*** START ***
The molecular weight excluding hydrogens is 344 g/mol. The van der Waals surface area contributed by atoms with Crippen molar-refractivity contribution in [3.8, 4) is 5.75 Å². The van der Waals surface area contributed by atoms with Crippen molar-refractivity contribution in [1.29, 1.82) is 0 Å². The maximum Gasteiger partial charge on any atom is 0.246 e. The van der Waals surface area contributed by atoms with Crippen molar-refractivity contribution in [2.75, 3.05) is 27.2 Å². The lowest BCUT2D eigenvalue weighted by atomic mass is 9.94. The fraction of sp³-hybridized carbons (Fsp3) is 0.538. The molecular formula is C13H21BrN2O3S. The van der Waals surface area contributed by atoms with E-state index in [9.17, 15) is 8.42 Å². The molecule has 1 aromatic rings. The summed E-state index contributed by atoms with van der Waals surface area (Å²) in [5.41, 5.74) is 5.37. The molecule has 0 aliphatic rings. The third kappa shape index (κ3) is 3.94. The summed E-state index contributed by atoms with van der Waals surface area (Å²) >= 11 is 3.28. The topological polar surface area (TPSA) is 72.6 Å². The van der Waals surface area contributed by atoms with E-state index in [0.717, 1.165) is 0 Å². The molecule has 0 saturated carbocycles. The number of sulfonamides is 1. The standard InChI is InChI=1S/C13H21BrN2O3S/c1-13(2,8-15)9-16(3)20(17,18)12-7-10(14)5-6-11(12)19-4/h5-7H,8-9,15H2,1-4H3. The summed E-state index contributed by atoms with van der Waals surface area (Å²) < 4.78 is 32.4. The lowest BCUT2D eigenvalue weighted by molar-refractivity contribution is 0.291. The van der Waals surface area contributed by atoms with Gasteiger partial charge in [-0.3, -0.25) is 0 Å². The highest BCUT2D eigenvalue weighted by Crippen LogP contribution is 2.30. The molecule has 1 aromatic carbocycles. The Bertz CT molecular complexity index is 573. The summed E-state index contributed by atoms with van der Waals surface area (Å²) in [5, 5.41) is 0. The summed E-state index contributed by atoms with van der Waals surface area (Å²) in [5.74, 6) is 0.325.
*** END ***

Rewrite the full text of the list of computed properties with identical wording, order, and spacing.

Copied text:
The molecular weight excluding hydrogens is 344 g/mol. The van der Waals surface area contributed by atoms with Crippen molar-refractivity contribution in [3.8, 4) is 5.75 Å². The van der Waals surface area contributed by atoms with Crippen molar-refractivity contribution in [1.29, 1.82) is 0 Å². The maximum Gasteiger partial charge on any atom is 0.246 e. The van der Waals surface area contributed by atoms with Crippen molar-refractivity contribution in [2.75, 3.05) is 27.2 Å². The lowest BCUT2D eigenvalue weighted by atomic mass is 9.94. The fraction of sp³-hybridized carbons (Fsp3) is 0.538. The molecular formula is C13H21BrN2O3S. The van der Waals surface area contributed by atoms with E-state index in [9.17, 15) is 8.42 Å². The molecule has 1 aromatic rings. The summed E-state index contributed by atoms with van der Waals surface area (Å²) in [5.41, 5.74) is 5.37. The molecule has 0 aliphatic rings. The third kappa shape index (κ3) is 3.94. The summed E-state index contributed by atoms with van der Waals surface area (Å²) >= 11 is 3.28. The topological polar surface area (TPSA) is 72.6 Å². The van der Waals surface area contributed by atoms with E-state index in [0.717, 1.165) is 0 Å². The molecule has 0 saturated carbocycles. The number of sulfonamides is 1. The standard InChI is InChI=1S/C13H21BrN2O3S/c1-13(2,8-15)9-16(3)20(17,18)12-7-10(14)5-6-11(12)19-4/h5-7H,8-9,15H2,1-4H3. The summed E-state index contributed by atoms with van der Waals surface area (Å²) < 4.78 is 32.4. The lowest BCUT2D eigenvalue weighted by molar-refractivity contribution is 0.291. The van der Waals surface area contributed by atoms with Gasteiger partial charge in [-0.3, -0.25) is 0 Å². The highest BCUT2D eigenvalue weighted by Crippen LogP contribution is 2.30. The molecule has 1 aromatic carbocycles. The Bertz CT molecular complexity index is 573. The summed E-state index contributed by atoms with van der Waals surface area (Å²) in [5, 5.41) is 0. The summed E-state index contributed by atoms with van der Waals surface area (Å²) in [5.74, 6) is 0.325.